Uber CEO Travis Kalanick is not the first exec to deal with sexual harassment and sexism issues. And he's not the first to be accused of stealing technology. He's also not the first to anger customers through cloddish statements. And he's not the first to face significant doubts about his ability to manage a fast-growing startup.
But he is the very first speaker in the 15 years we have been putting on our tech and media events to cancel his interview due to the many embarrassing issues at his company. In this case, because the report from former Attorney General Eric Holder on Uber's culture and management problems has been delayed until the week of Code at the end of May.
"Due to the delay of the Holder review, Travis is unable to attend this year's conference," said an Uber spokesperson. We have been told that Kalanick needs to be with employees at Uber's offices in Northern California and cannot manage to travel an hour by plane to Southern California to appear at the conference, as he had promised.
We booked Kalanick before the explosive publication of a blog post by former employee Susan Fowler on pernicious sexual harassment and sexism issues at the car-hailing company. But, even after that, Kalanick confirmed his appearance, allowing us to announce it.
Last week, Kalanick's reps started to waver and then said he could not attend. In his place, they have offered — and we have accepted — director Arianna Huffington, who has been leading the investigation for the Uber board.
Since we also wanted to talk about the business, we asked for venture capitalist and Uber board member Bill Gurley to join her, as he has been deeply involved in Uber's operations since its founding and has opined publicly about it until recently. He has thus far declined the Code invitation. Gurley also did not respond to a text and an email he was sent, which he has never done before.
Also a "no" so far per Uber were requests for key Kalanick colleague and SVP Emil Michael, board chairman Garrett Camp and board member David Bonderman. One possible person that Uber has said might be able to join Huffington is human resources head Liane Hornsey, but that is currently unconfirmed until closer to the event.
In other words, replacing Kalanick and manning up to address serious gender issues at Uber when the men could not bring themselves to, could be two women.
Yeah, classic Silicon Valley, and all you need to know to understand the problems at Uber.
But understand this, too: We are obviously surprised and disappointed, because this does not happen. In fact, we have had a lot of tech and media executives who have been under pressure appear at our Code and also All Things D events over the years and none has canceled due to those moments of crisis.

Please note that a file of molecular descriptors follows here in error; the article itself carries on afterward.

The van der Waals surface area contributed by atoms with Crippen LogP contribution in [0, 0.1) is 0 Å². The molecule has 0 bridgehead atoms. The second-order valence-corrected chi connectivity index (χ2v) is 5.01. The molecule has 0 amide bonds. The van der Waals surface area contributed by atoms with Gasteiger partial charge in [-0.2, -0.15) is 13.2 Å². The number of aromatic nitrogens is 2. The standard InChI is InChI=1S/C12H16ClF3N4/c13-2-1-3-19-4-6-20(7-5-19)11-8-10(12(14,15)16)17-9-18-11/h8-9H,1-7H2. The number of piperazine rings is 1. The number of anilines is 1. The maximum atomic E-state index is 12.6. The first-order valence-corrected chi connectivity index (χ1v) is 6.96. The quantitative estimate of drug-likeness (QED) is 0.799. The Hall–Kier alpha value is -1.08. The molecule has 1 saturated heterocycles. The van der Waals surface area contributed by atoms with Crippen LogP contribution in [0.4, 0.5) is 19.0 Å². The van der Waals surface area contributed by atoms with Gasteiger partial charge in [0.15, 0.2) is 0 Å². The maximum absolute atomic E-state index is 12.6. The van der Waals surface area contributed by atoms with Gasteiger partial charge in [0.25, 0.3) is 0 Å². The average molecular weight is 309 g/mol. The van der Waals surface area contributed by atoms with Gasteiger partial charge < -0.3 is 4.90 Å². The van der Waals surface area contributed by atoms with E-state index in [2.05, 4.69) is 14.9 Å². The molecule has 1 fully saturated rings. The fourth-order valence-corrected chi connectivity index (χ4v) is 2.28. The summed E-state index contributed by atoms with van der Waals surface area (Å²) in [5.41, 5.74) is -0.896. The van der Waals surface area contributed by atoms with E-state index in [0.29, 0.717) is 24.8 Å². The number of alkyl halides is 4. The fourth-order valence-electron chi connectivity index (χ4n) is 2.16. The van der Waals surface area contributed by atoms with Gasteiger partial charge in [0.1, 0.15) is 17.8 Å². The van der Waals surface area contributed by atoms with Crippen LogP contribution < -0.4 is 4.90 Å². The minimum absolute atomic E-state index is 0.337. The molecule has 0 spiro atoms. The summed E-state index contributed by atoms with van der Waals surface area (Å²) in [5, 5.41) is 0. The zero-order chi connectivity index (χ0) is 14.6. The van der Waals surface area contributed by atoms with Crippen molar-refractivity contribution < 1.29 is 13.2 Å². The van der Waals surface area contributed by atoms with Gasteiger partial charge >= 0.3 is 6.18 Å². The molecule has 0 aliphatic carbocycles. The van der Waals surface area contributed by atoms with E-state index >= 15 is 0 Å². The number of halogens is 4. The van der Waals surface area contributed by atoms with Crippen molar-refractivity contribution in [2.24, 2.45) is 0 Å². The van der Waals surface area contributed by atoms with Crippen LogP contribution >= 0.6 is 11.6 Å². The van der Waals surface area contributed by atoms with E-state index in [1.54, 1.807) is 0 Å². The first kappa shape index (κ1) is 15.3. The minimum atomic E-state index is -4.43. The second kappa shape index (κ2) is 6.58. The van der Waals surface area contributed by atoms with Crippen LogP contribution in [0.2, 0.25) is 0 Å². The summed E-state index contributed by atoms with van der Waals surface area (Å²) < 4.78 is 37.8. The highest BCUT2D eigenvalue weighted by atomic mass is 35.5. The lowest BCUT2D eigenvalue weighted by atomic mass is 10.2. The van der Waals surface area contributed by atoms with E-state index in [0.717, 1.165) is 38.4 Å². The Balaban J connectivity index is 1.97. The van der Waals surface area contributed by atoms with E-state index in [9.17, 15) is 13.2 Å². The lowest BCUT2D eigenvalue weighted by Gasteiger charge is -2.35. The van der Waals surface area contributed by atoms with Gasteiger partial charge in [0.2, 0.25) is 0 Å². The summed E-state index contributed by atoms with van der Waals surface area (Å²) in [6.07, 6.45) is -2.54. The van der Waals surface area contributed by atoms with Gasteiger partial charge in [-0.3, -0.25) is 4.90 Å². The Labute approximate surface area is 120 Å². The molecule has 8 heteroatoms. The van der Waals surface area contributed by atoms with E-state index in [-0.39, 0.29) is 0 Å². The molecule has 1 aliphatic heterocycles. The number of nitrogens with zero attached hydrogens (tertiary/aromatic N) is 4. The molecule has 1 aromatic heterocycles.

Microsoft's Bill Gates came despite the Vista disaster; Apple's Steve Jobs came despite the stolen iPhone prototype debacle; various Yahoo chiefs came despite heaps of bad publicity and takeover rumors; Steve Case came soon after the utter humiliation of AOL's failed merger with Time Warner. Even Ralph de la Vega of AT&T came during controversial network failures.
And then there was Groupon's Andrew Mason, who managed to make everyone laugh while answering questions despite the deep troubles at his company. (By the way, Theranos CEO Elizabeth Holmes appeared at the Wall Street Journal conference just days after the Journal published a devastating investigation of her business.)
We should note that there have been two speakers in the past who did not attend our event after committing to do so, but both cases were due to sudden and serious family illnesses. They are Zynga's Mark Pincus and Comcast's Brian Roberts, who then sent his No. 2 Steve Burke in his place.
Kalanick does not have a COO as yet, as most know, and has been on a search for one amid attrition and also some forced departures of top Uber execs.
We get it, he has his hands full and employee concerns are critical now. But avoiding tough questions from tough interviewers is not a good sign. There's no doubt that Kalanick owes the public an explanation in his own words and we're eager to hear it when he deigns to give it. It's just too bad that he won't keep his commitment to sit in our red chairs and discuss Uber's issues there as he said he would.
—By Kara Swisher and Walt Mossberg, Recode.net.
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